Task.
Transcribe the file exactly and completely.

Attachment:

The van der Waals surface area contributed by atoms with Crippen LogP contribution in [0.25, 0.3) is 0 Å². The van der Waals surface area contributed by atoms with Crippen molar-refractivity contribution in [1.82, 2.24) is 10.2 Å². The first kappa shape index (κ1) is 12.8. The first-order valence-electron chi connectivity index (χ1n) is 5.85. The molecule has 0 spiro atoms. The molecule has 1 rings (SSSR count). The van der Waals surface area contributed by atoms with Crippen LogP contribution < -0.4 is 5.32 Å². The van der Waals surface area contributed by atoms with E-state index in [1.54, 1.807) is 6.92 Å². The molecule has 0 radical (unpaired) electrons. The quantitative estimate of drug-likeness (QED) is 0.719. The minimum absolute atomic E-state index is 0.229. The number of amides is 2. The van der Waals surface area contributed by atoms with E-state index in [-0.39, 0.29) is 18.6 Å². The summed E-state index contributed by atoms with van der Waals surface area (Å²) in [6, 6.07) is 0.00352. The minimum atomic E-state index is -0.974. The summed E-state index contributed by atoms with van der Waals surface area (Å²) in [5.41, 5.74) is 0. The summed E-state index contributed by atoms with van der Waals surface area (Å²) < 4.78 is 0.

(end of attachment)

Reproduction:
The van der Waals surface area contributed by atoms with Crippen LogP contribution in [0.25, 0.3) is 0 Å². The van der Waals surface area contributed by atoms with Crippen molar-refractivity contribution in [1.82, 2.24) is 10.2 Å². The first kappa shape index (κ1) is 12.8. The first-order valence-electron chi connectivity index (χ1n) is 5.85. The molecule has 0 spiro atoms. The molecule has 1 rings (SSSR count). The van der Waals surface area contributed by atoms with Crippen LogP contribution < -0.4 is 5.32 Å². The van der Waals surface area contributed by atoms with E-state index in [1.54, 1.807) is 6.92 Å². The molecule has 0 radical (unpaired) electrons. The quantitative estimate of drug-likeness (QED) is 0.719. The minimum absolute atomic E-state index is 0.229. The number of amides is 2. The van der Waals surface area contributed by atoms with E-state index in [-0.39, 0.29) is 18.6 Å². The summed E-state index contributed by atoms with van der Waals surface area (Å²) in [6, 6.07) is 0.00352. The minimum atomic E-state index is -0.974. The summed E-state index contributed by atoms with van der Waals surface area (Å²) in [5.41, 5.74) is 0. The summed E-state index contributed by atoms with van der Waals surface area (Å²) < 4.78 is 0.